Industrialising Artificial Intelligence: Scaling AI through an optimal operational set up to enable agility, speed, and business value.

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In world that is rapidly evolving to an “as-a-service” economy, firms must look inward to ensure that their operational frameworks are suited to compliment the need to rapidly scale Proof-of-Concepts (PoC) into widely applied AI solutions.

In what follows, we will provide a commentary on the five key components to consider when reviewing your own operation.

The five key components

Source: Capgemini
Source: Capgemini

As applications in AI are rooted in the technologies leveraged, let us start our journey with core technology. As IT Services spend approaches $1000Bn globally, there are an array of vendors able to provide the core end-to-end functionality required to satiate the technical needs of a business looking to improve their AI ventures. However, the presence of a wide array of choices often results in the inability to identify the trees from the forest. Businesses must ensure that PoCs are built primarily using a limited (if not a single) set of core technologies. Supporting multi-vendor stacks at the PoC stage often result in significant costs and delays associated to integration with little of its corresponding benefits. It is only when scaling that we advise that additional technologies are incorporated, and even in those cases we recommend that business remain aware of which services of each vendor used are dependent on the successful operation of the AI.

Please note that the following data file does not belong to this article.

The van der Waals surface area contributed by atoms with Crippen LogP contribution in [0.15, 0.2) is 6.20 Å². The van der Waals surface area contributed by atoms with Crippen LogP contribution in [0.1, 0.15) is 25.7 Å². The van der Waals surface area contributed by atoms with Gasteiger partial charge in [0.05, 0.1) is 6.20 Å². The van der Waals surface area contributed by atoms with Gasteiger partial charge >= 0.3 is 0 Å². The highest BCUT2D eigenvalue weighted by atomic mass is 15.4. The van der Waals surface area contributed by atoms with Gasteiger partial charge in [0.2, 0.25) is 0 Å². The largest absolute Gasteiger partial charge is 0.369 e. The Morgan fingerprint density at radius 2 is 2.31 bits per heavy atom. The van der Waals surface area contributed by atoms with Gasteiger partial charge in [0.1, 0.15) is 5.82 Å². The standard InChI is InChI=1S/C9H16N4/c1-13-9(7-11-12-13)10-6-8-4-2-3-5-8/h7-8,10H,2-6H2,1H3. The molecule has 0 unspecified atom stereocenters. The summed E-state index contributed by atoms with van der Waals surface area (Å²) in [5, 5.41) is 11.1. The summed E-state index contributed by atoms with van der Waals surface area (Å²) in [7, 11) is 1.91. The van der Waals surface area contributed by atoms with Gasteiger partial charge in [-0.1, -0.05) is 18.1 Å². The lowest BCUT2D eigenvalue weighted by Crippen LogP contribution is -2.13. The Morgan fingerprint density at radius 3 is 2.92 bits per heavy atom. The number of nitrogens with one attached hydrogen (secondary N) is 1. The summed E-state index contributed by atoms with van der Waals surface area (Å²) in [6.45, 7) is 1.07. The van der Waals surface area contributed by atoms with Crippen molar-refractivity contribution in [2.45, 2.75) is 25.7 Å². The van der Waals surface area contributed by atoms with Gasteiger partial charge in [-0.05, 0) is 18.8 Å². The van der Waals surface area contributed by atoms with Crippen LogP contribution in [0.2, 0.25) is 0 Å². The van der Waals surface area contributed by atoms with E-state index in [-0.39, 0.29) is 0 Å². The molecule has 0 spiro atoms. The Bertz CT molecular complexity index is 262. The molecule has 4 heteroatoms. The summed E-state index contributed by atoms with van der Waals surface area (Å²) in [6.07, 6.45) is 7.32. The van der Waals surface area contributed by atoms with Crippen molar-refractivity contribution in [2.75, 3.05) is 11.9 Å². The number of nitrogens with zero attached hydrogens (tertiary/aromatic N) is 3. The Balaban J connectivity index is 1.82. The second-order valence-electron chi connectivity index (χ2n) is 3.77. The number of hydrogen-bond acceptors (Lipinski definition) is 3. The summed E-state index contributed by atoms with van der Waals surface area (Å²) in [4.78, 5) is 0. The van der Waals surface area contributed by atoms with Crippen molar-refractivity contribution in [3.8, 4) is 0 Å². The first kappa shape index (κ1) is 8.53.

In concert with the core technology, it is vital that any widescale applications of AI have a corresponding live support apparatus that can effectively cope with the employee demand. Though this can remain ad-hoc in the PoC stages – as the limited technology coupled with informed users allow better self-service – it is mandatory when in the context of any widescale application of AI. For business looking to sell said AI as a product/service, it is also important that the live support model incorporates multiple channels of communication and several monetisation frameworks suitable for the product/service being provided.

Last in our trio of technology focused commentaries is disaster recovery (DR). The end goal of any DR apparatus it to minimise operational loss to a safe state balanced by the cost required to achieve said state. The vital factor for AI applications is an understanding on the sensitivity of the data used, and the differing responsibilities associated with recovering key components of the application versus the core data itself.

Our final stop on this journey is the operating model itself, which we will couple with change management to highlight how these must be considered together. To ensure that PoCs are given the opportunity to mature, it is advised that a structured transition exists between the micro-operating models fostered within individual teams/incubators, and the macro-operating model driving the relentless paces observed in production environments. As this transition occurs, it is crucial for the change management process be suitable to provide a view on the KPIs, people, and sentiment to those seeking success.

 

Author


Danial Khan

Danial is a consultant with experience in managing complex data and analytics services in Retail FS institutions, with a background in economics and an interest in how data is used within the business

 

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